On For All the Dogs, Drake’s outright contempt for women borders on sinister
Sign up to Roisin O’Connor’s free weekly newsletter Now Hear This for the inside track on all things music
Get our Now Hear This email for free
Once upon a time, Drake was a boy. Or more precisely, he was “The Boy,” as he often called himself: an ex-child star with a sensitive croon and a tender babyface, the fresh-faced prodigy who monopolised the culture. But with his 37th birthday in sight, Drake feels not just like a man, but an old man, in part because of his refusal to act his age. As he circles an inevitable mid-life crisis, the childish pettiness and adolescent insecurities that were once endearing in their juvenilia now seem tired and immature. Instead of chilling out and settling down as he approaches his forties, Drake’s new album For All the Dogs sees him acting up more than ever, in ways that frequently reek not just of insecurity, but outright misogyny.
Almost as if his bars were engineered in a laboratory to incite online discourse, Drake constantly reminds you of his age by directing his fragilities at women significantly younger than himself: a 21-year-old who wasn’t “a savage” on “Calling Your Name”; a 25-year-old who blames their relationship woes on her youth for “7969 Santa”. While Drake has always used uncomfortable language when talking about women, For All the Dogs sees him step into a role that’s nauseatingly patriarchal and almost abusive. He wants to handcuff them on “Fear of Heights,” then whip and chain them like “American slaves” on “Slime You Out”. When he raps that he “packs them into my phone like sardines” on “First Person Shooter”, his outright contempt for women stares you directly in the face.
Of course, none of this is really all that surprising – what else can you expect from an adult man who showed off his collection of hundreds of bras thrown to him during live shows? But it’s increasingly hard to ignore the toxic masculinity of it all, as Drake tries and fails to prove he can keep up with the cool kids. On tracks such as “Daylight” and “Fear of Heights”, he strains to fit over the futuristic “rage” sound popularised by Playboi Carti.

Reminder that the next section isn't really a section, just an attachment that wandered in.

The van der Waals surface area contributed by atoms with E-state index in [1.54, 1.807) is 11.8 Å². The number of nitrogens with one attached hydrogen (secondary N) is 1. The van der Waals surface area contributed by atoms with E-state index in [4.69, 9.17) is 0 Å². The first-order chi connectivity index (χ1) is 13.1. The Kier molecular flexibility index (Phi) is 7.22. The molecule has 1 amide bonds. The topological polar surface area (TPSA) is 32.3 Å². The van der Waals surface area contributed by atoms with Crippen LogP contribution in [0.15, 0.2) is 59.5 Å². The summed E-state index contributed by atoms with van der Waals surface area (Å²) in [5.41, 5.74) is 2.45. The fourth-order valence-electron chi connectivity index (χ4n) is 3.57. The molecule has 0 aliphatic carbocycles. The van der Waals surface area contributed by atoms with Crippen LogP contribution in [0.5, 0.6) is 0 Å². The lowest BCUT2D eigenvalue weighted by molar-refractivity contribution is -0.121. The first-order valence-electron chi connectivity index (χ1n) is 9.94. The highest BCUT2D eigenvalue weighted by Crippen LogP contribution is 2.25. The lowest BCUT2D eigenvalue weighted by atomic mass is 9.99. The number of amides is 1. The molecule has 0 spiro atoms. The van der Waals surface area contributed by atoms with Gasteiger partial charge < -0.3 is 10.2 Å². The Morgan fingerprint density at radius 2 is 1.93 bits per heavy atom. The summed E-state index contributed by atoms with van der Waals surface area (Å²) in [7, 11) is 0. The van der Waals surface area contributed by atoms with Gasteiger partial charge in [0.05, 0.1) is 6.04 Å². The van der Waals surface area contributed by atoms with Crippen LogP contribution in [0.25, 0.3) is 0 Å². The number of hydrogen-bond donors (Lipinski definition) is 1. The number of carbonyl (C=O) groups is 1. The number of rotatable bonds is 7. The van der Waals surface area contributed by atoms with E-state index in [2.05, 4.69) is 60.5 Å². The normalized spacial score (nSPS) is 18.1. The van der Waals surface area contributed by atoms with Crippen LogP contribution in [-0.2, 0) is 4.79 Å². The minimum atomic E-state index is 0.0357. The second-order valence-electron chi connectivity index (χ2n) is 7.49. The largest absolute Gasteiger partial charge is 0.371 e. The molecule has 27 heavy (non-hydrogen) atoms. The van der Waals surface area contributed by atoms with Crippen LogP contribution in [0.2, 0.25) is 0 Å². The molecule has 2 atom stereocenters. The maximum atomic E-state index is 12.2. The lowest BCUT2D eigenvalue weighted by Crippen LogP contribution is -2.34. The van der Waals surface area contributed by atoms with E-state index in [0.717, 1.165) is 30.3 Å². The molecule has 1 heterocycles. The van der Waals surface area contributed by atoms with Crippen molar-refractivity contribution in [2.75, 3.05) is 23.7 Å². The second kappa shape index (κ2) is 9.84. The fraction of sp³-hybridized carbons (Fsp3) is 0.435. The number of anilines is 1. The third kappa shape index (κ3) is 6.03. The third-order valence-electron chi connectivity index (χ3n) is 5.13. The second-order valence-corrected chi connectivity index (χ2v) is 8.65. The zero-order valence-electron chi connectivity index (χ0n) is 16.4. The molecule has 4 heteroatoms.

For better or worse, the album is at its best when Drake’s not there: “IDGAF” opens with a spaced-out sample from jazz group Azimuth, before Yeat’s fried voice hits like a drone strike. On “Rich Baby Daddy”, Sexxy Red and SZA come together for a moody club banger, with Drake barging in like a creepy afterthought. In both cases, it’s easy to wistfully imagine versions of these songs that don’t involve Drake . Instead, they’re just the latest moments in a long career of jacking the swagger and draining the clout from emerging artists.
At times, there are snatches of the “old Drake” – the way he interpolates a haunting flip of the Frank Ocean bootleg on “Virginia Beach” brings to mind the cloudy textures and hazy samples of his early work. But more often than not, Drake just sounds old, as his heartbreak calcifies into something harder, and more sinister.
Drake was once considered a rare rapper who made music “for the girls”, thanks in part to the vulnerability in how he sang equally of adoration and contempt for the women in his life. If the title of For All the Dogs didn’t make it clear enough, then the constant no-homo humour and the bars that practically beg you to smile more and cover up will: For All the Dogs is decidedly for the boys.